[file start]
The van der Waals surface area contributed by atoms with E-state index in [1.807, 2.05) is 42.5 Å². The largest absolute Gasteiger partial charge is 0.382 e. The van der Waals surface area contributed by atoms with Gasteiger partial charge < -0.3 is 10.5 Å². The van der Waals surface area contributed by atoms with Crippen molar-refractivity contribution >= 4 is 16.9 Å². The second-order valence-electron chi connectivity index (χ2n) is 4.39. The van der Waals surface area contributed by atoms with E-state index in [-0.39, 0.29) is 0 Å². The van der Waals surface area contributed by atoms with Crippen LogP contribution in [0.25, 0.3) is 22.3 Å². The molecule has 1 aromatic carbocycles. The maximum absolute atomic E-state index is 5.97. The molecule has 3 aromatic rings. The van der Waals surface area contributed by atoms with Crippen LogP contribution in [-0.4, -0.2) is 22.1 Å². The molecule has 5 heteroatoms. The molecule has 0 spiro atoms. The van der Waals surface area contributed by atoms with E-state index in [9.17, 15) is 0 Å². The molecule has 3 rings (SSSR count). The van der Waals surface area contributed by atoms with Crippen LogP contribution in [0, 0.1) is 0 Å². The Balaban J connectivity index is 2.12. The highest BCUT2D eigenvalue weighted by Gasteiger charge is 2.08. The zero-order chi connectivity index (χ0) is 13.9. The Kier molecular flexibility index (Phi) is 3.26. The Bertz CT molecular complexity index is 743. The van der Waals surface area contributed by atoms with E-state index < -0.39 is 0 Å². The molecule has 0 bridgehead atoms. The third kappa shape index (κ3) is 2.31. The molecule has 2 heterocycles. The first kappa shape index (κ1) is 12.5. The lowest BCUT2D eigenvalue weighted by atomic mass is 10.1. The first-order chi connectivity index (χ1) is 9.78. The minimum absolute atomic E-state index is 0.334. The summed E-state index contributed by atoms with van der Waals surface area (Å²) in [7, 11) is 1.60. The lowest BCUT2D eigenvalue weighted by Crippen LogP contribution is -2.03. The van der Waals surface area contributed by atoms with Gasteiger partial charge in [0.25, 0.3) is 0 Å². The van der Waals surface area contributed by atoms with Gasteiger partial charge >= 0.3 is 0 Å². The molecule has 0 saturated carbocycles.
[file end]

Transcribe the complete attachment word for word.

The van der Waals surface area contributed by atoms with E-state index in [1.807, 2.05) is 42.5 Å². The largest absolute Gasteiger partial charge is 0.382 e. The van der Waals surface area contributed by atoms with Gasteiger partial charge < -0.3 is 10.5 Å². The van der Waals surface area contributed by atoms with Crippen molar-refractivity contribution >= 4 is 16.9 Å². The second-order valence-electron chi connectivity index (χ2n) is 4.39. The van der Waals surface area contributed by atoms with E-state index in [-0.39, 0.29) is 0 Å². The van der Waals surface area contributed by atoms with Crippen LogP contribution in [0.25, 0.3) is 22.3 Å². The molecule has 1 aromatic carbocycles. The maximum absolute atomic E-state index is 5.97. The molecule has 3 aromatic rings. The van der Waals surface area contributed by atoms with Crippen LogP contribution in [-0.4, -0.2) is 22.1 Å². The molecule has 5 heteroatoms. The molecule has 0 spiro atoms. The van der Waals surface area contributed by atoms with E-state index in [9.17, 15) is 0 Å². The molecule has 3 rings (SSSR count). The van der Waals surface area contributed by atoms with Crippen LogP contribution in [0, 0.1) is 0 Å². The Balaban J connectivity index is 2.12. The highest BCUT2D eigenvalue weighted by Gasteiger charge is 2.08. The zero-order chi connectivity index (χ0) is 13.9. The Kier molecular flexibility index (Phi) is 3.26. The Bertz CT molecular complexity index is 743. The van der Waals surface area contributed by atoms with E-state index < -0.39 is 0 Å². The molecule has 0 bridgehead atoms. The third kappa shape index (κ3) is 2.31. The molecule has 2 heterocycles. The first kappa shape index (κ1) is 12.5. The lowest BCUT2D eigenvalue weighted by atomic mass is 10.1. The first-order chi connectivity index (χ1) is 9.78. The minimum absolute atomic E-state index is 0.334. The summed E-state index contributed by atoms with van der Waals surface area (Å²) in [7, 11) is 1.60. The lowest BCUT2D eigenvalue weighted by Crippen LogP contribution is -2.03. The van der Waals surface area contributed by atoms with Gasteiger partial charge in [0.25, 0.3) is 0 Å². The van der Waals surface area contributed by atoms with Gasteiger partial charge >= 0.3 is 0 Å². The molecule has 0 saturated carbocycles.